The arrival of jam roly poly on the new menu is, for many, like the return of an old friend.
An essential part of most people’s childhood, jam roly poly is a classic comfort food – one which, no matter how grey or cold the winter, is sure to conjure up a wealth of fond memories and belly-warming feelings.
I suspect that, like most people, my first introduction to jam roly poly was at school. I also suspect that, like me, most found this pudding a real gem, whose taste would stay in the memory long after they left school.
In days of celebrity cookbooks crammed full of recipes with ingredient lists longer than my average school essay, it’s reassuring that the simple combination of jam, pastry and custard can provide such a fabulous dessert. Surprising then, also, that so many of us leave the ‘poly’s’ delights at the school gates, when we venture into the big wide world of adulthood.
That said, as those Toy Story aficionados will appreciate, however much you grow up, true friendship will stand the test of time!
The enduring appeal of this dessert is believed to date from 19th-century Britain, a time when suet puddings were the order of the day for providing cheap (yet filling) nutritious foods.Thankfully, while steak & kidney pud is also a firm favourite of mine, I am so glad that some bright spark had the foresight to realise that the versatility of plain suet pastry wasn’t just for savouries, choosing also to smother it in sweet jam and roll it up.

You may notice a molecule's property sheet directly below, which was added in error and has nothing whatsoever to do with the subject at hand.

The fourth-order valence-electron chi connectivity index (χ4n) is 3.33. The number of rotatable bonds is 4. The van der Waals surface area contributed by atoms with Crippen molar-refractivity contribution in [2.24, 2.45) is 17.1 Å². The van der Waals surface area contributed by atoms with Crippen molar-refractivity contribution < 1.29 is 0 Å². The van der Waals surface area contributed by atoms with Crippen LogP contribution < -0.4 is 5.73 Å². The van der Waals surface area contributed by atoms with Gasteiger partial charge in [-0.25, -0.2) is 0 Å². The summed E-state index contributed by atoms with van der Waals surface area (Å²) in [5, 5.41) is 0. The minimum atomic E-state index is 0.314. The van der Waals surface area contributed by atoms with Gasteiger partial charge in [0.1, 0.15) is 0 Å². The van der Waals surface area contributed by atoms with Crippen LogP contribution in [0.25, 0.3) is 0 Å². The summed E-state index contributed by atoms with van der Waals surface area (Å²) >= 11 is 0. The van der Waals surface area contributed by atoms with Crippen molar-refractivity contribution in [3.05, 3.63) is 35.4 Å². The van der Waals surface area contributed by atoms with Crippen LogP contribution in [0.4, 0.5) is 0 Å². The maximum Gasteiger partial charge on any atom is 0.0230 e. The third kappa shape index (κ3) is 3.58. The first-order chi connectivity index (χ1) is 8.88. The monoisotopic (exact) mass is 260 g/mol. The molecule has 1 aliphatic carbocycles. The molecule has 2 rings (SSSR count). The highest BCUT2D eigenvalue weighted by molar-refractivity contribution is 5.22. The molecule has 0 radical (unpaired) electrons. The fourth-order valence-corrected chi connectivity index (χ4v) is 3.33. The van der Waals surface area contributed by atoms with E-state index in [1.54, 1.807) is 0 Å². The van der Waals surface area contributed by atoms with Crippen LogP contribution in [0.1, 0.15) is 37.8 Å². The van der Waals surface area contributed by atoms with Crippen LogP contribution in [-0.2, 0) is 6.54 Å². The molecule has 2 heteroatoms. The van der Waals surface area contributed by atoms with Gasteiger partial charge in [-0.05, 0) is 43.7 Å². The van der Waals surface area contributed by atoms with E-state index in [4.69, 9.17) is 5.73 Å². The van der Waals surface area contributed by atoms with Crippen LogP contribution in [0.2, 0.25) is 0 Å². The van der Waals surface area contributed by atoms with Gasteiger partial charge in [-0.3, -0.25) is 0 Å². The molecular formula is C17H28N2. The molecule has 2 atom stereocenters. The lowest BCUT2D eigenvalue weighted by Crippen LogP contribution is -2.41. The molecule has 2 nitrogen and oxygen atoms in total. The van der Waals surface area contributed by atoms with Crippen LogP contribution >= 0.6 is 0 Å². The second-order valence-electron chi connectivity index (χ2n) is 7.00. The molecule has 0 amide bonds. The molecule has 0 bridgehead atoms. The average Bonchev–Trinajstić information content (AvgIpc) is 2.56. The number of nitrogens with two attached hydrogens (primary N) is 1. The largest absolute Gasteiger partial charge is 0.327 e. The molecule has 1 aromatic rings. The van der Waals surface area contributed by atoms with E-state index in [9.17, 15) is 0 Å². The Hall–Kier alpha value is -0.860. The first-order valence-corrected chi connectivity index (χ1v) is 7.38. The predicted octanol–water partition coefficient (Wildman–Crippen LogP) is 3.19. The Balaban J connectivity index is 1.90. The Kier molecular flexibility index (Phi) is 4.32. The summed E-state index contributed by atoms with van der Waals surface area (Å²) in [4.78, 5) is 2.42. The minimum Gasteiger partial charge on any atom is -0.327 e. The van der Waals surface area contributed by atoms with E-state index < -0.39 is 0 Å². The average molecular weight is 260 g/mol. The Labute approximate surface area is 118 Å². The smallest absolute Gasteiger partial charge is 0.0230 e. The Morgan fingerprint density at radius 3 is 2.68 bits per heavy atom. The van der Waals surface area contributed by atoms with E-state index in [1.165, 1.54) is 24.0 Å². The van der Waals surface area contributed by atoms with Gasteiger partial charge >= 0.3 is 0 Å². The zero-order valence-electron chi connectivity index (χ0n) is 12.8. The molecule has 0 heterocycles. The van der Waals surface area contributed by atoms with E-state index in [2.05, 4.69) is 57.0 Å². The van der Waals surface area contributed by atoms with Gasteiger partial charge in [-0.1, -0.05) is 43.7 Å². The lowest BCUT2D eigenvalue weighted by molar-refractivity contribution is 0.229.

Originally, such puddings would have been rolled and then steamed, often in a shirt sleeve, leading to the far-from-flattering nickname of ‘shirt-sleeve pudding’ and, even worse, ‘dead man’s arm’.
Thankfully, it became commonplace to bake the puddings in the oven, rather than steam them. It was the satisfying taste of the dessert which endured, with the name ‘jam roly poly’ synonymous with empty plates and a full belly.
The new jam roly poly retains the appeal of the traditional pudding, with a few modern twists, designed to make it a touch more indulgent – such as more jam than traditionally required and the use of butter and sugar to add sweetness to what was typically a more savoury-style pastry.
For me, a memorable jam pud must have a delicious suet base and ooze with a fruit-packed jam – which this most certainly does. The fruit used is raspberries.
Each pudding which you enjoy is individually hand-rolled and oven-baked, giving the perfect outer crispness, just waiting to be smothered in piping-hot custard.
Jog any memories? Go on, introduce yourself to an old friend.